It was intended to be Julian's moral compromise, Julian's realizing that evil lives within everyone and that there's no such thing as a perfect person who never does wrong. It was supposed to be Julian's chat with Satan.

Behr says in the DS9 Companion that he feels that Julian's speech to Ross at the end of "Inter Arma..." undermines the idea of Julian's own moral culpability -- that he just comes across as self-righteous. Personally, I think the idea of Julian realizing that evil is within us all is preserved by his line at the very end. Sloan appears to him one last time, and he contacts security. Odo replies, but then Julian cancels the alert. "Nevermind," he says. He's realized evil lives within the very heart of the society he loves dearly, and trying to fight it today would be useless.

"Inter Arma," therefore, becomes about Julian learning that, one some level, the Federation itself is corrupt. That's his loss of innocence -- learning that, one some level, his country is evil. It plays nicely into his growing cynicism about the very legitimacy of the Federation seen at the beginning of Zero Sum Game.

But in no case was the idea that Section 31 is the "real" reason the Federation has it so good. Section 31 is the corruption that lives within the heart of even a good society. Section 31 is the Federation's equivalent to, say, the giant multinational corporations that practice wage slavery and oppression against Third World countries today. You might also compare Section 31 to the CIA when it did things like overthrow legitimately-elected governments and replaced them with military dictators in South America.
This all begs for the question, Sci: Why do even good societies have such dark sides? Why do they neglect to deal with them, and purge them?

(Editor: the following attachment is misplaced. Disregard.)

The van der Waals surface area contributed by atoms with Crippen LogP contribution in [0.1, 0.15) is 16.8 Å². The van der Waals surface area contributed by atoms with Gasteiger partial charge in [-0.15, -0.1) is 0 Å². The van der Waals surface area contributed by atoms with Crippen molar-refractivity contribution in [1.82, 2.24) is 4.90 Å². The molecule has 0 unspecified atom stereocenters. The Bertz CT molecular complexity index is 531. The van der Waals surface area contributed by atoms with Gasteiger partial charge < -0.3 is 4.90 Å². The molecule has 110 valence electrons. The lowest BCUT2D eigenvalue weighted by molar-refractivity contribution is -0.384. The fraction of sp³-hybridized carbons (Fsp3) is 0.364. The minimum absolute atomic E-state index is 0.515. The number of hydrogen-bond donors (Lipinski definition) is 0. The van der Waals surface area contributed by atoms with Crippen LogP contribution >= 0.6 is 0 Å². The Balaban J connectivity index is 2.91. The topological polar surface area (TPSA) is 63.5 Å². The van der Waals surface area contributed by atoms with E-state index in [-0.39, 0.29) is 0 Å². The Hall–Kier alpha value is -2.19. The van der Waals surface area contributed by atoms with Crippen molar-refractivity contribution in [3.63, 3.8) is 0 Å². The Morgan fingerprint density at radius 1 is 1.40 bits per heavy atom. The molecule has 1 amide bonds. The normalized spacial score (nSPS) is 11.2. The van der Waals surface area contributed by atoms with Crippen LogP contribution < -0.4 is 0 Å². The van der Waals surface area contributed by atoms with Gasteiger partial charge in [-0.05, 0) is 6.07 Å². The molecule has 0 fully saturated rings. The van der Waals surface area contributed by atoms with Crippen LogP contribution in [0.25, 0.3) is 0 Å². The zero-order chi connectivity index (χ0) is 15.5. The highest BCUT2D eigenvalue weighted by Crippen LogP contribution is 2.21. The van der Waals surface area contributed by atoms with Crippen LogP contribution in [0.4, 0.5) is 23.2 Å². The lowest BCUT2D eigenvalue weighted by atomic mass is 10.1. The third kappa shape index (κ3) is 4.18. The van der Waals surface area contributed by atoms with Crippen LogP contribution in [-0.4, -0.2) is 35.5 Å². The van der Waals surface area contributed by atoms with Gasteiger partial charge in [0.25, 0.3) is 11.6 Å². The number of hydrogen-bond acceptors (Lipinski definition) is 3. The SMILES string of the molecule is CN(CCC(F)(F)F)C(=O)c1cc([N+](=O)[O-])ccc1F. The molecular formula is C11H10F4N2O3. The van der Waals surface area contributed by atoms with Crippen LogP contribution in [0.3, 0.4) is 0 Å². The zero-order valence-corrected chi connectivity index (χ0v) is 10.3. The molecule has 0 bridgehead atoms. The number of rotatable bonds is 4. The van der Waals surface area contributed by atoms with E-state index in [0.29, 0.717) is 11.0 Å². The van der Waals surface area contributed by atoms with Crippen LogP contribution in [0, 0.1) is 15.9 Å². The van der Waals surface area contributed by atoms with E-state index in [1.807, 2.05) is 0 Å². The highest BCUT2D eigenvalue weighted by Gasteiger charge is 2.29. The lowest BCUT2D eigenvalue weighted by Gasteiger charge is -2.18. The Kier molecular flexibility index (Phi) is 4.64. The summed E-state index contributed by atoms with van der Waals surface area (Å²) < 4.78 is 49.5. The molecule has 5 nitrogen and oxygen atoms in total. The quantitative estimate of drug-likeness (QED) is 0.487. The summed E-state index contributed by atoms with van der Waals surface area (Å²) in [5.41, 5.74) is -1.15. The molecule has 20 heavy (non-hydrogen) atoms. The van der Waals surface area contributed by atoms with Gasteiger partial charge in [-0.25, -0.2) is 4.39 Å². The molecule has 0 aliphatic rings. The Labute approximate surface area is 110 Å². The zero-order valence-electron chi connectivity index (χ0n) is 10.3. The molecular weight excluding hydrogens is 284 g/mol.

If it is really true, that there are no "pure" societies, without such dark sides, the question is why not?

Ah, yes, yet another reason to conclude that Section 31 is fundamentally incompetent! I'd forgotten about that one, thank you, Rush.Their role in arranging the New Beijing Massacre in order to manipulate Locken into joining them, their role in attempting to create their own army of genetically-engineered slaves, or their role in conspiring with the Son'a to forcibly relocate the Ba'ku?
Both. You're quite welcome, although I'm not sure you'd want to thank me, as I often point out that Julian, again, only assumes Cole and 31 had orchestrated the massacre. And all we have on the Ba'ku scenario is Vaughn's word that "We know better!"

And that same book notes that Picard, at the end of the day, always submits himself to democratic accountability, whereas Section 31 does not.

Further, Picard tends to break the rules when they become oppressive. Section 31 tends to break the rules designed to prevent oppression.
Both Picard and 31 would claim the same reason for their actions, oppressive or non-oppresive: "Because it was the right/necessary thing to do!"

Enterprise1981 wrote: View Post
Rush Limborg wrote: View Post
Remember, the show's writers had intended for 31 to be an extention of Sisko's now-famous line, "It's easy to be a saint in paradise." They had intended for 31 to basically be one of the major reasons the UFP had it so good.
This episode of Star Trek: Odyssey sums it up. "It's people like us that let them have their ideals."
Utter hogwash -- the delusional self-justifications for tyrannical, corrupt behavior used by people who never really believe in liberty, equality, justice, or the rule of law in the first place.
Those words, beautifully demagogued, do not change the theory behind Enterprise1981's point: the theory that, like it or not, this is an indifferent universe which does not care about "values and principles".

As a political scientist, Sci, surely you are aware of the theories in Machiavelli's The Prince. Values and principles seem well and good, but "if one considers everything carefully, doing some things that seem virtuous may result in one's ruin, whereas doing other things that seem viscious may strengthen one's position and cause one to flourish.